Not my reading. He noted that the District Court "magistrate who found the facts in this case emphasized that petitioner's injuries were 'minor'", the appellate court judges "did not disturb that assessment, and it has not been challenged here", and therefore "[t]he sole issue in this case, as it comes to us, is a legal one: must a prisoner who claims to have been subjected to 'cruel and unusual punishment' establish at a minimum that he has suffered a significant injury?" Ie, does an injury that is less than "significant/serious" (AKA "minor") qualify as "cruel and unusual punishment"?

"It's not entirely clear why even those claims should be allowed under the Thomas approach."

As noted in my first comment, they wouldn't be since he considers Estelle wrongly decided.

"Purporting to root the serious-injury requirement in an earlier ruling, Justice Thomas could be said to have relied on stare decisis"

He had no need to "root the serious-injury requirement" anywhere. As noted above, it was off the table due to the unchallenged ruling by the District Court magistrate.

"one wonders why Hudson itself is not now entitled to respect under stare decisis"

I don't understand this statement. As you note, that's J Thomas's basis for concurrence in Wilkins.

As an aside, I would argue that no one should let an original meaning originalist get away with claiming "faint-heartedness". In objecting to flogging on 8A grounds, one is unequivocally admitting that strict adherence to original meaning doesn't always work (assuming - as I do not, since I have no idea - that flogging wasn't originally considered cruel and unusual). To be consistent, one would have to demand an amendment. You either accept "evolving standards" or you don't.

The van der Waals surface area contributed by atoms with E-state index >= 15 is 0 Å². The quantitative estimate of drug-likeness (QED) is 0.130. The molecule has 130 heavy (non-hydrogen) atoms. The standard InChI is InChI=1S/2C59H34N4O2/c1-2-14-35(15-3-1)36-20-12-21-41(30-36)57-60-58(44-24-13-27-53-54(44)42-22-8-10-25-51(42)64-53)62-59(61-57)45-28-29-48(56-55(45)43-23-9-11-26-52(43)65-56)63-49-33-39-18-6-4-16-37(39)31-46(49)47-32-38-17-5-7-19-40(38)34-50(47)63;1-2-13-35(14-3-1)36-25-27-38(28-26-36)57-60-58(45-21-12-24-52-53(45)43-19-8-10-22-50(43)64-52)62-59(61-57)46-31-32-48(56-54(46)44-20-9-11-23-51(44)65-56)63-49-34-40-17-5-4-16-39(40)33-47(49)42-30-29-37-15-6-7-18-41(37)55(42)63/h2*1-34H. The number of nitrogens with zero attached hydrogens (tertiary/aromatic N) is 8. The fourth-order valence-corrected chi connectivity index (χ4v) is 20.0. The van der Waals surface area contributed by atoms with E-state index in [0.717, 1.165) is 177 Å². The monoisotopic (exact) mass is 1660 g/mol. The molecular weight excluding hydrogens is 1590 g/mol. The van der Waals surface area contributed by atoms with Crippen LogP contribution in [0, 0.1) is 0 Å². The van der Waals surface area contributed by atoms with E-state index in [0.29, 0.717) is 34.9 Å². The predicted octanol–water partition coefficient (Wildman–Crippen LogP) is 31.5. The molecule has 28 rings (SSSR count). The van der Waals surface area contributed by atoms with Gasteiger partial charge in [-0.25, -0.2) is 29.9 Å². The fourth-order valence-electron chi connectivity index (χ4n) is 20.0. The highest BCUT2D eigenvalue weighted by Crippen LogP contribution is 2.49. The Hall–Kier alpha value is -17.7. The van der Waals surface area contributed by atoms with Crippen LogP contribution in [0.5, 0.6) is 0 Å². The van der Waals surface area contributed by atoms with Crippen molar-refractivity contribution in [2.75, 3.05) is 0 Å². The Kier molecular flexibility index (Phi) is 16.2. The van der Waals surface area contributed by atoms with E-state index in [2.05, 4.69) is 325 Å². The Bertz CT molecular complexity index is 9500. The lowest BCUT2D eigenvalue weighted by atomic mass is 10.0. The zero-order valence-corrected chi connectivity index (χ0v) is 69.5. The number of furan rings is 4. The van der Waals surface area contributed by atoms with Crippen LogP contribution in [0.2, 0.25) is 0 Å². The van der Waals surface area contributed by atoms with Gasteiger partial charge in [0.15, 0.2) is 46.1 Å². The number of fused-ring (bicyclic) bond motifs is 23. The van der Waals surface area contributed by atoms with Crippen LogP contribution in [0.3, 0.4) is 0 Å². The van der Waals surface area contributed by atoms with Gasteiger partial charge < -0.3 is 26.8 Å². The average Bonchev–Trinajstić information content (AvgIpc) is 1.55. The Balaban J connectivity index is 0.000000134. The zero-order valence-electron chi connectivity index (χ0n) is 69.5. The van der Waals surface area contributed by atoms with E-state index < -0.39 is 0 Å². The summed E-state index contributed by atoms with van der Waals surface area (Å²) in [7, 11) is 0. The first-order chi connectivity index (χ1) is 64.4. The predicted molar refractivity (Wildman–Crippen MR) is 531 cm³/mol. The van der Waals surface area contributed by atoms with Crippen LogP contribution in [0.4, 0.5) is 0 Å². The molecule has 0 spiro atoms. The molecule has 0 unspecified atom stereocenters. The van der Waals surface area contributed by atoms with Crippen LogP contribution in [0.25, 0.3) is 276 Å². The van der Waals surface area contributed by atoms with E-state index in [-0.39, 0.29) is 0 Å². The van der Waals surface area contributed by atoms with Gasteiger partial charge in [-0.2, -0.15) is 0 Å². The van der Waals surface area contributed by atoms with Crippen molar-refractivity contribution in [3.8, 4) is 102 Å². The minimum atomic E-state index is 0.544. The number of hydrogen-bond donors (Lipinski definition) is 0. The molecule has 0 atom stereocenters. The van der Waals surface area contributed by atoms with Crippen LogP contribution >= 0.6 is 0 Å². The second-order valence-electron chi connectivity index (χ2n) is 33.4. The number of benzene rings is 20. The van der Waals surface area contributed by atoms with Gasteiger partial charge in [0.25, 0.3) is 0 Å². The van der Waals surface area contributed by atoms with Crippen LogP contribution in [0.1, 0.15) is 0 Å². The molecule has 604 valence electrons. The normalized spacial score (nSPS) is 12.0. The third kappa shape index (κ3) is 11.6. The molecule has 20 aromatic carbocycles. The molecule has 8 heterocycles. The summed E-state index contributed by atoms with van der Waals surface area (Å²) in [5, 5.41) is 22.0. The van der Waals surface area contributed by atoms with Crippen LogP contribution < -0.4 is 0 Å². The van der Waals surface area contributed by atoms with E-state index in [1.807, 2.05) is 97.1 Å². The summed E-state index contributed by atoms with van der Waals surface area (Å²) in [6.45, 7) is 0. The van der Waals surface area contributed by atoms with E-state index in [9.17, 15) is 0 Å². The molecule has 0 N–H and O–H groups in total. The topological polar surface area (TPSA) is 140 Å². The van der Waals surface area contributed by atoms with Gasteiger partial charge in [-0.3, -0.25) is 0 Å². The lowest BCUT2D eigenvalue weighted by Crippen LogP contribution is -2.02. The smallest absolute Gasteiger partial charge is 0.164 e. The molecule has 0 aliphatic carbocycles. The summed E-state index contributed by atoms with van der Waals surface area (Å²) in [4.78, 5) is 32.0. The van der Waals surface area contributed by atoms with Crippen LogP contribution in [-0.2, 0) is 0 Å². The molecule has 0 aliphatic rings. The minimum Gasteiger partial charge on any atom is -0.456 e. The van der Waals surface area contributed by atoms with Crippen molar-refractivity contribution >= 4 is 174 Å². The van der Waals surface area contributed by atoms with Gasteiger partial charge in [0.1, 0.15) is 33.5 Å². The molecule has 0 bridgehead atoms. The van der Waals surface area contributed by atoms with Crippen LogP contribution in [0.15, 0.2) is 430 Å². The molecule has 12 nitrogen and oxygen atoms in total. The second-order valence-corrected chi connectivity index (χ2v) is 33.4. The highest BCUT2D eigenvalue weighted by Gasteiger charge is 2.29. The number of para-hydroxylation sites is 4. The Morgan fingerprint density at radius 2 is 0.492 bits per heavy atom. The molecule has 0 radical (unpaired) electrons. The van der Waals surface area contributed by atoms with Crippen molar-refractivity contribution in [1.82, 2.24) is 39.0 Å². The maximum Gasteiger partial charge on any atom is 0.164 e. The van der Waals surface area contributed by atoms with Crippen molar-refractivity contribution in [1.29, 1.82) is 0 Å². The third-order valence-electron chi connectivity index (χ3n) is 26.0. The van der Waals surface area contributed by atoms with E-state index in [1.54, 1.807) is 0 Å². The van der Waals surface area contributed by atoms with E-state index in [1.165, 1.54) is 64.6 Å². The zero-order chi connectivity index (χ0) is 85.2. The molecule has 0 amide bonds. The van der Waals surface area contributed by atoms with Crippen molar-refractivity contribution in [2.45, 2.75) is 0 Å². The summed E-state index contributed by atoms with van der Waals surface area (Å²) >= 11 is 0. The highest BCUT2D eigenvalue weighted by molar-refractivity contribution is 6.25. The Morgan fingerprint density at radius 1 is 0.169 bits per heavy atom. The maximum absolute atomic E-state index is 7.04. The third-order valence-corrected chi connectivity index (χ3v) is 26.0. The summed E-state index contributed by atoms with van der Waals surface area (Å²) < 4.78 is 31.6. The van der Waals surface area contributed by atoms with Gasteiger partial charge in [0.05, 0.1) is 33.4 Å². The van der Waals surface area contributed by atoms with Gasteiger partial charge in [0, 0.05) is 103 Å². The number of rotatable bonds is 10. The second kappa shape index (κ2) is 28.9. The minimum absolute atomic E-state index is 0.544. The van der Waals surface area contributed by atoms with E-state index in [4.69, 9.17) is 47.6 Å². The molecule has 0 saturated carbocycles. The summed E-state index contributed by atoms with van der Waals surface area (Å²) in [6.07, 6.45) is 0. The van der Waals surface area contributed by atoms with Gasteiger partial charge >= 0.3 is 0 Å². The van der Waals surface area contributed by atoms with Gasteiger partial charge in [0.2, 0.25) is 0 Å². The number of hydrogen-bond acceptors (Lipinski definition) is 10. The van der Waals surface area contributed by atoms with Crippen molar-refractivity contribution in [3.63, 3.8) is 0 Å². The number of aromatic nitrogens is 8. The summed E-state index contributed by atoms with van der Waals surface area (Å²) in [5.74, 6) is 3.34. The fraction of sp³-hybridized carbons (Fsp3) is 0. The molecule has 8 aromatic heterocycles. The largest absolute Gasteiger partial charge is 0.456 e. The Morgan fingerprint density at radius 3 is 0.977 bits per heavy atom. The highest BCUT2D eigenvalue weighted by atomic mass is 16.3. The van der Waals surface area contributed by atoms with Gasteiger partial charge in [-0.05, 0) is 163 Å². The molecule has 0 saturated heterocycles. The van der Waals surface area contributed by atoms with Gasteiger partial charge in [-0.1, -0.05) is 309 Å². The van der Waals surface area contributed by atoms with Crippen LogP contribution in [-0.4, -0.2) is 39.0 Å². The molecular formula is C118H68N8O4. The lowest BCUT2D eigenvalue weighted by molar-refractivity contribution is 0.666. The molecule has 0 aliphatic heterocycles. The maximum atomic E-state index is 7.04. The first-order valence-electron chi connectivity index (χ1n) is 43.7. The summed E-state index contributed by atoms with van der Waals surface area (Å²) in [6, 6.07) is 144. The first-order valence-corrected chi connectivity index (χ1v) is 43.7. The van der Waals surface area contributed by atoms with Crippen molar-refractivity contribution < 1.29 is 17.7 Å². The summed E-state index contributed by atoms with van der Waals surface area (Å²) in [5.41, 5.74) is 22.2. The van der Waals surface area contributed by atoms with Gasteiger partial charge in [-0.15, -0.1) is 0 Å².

Charles said...

Sam -

I was only addressing the narrow issue of consistency between J Thomas's positions on injury that is "significant/serious" and injury that isn't. I wouldn't think of arguing for his consistency across the board - primarily because I am not competent to do so, but also because contrary to their self-assessments, I am confident that even committed originalists (of whatever stripe) are not in fact dispassionate logic machines but fallible human beings who hold many inconsistent positions.

I see that we are in essential agreement on "faintheartedness".

Despite having trouble getting to it, Hylas and Philonous is high on my to-read list, so be prepared for my bugging you on that topic one day.

Michael C. Dorf said...

I'll leave the details of exactly what parts of what opinions Justice Thomas is prepared to overrule when for interested readers to parse for themselves, but the main point of the post is not implicated by the points Charles makes: Justice Scalia says that when push comes to shove, most originalist judges will follow their hearts rather than their originalist philosophies; these 8th Am cases show that maybe he needn't worry about that supposed betrayal of originalist principles because we see from them that he and Justice Thomas can be pretty cold-hearted--at least where prisoners are concerned.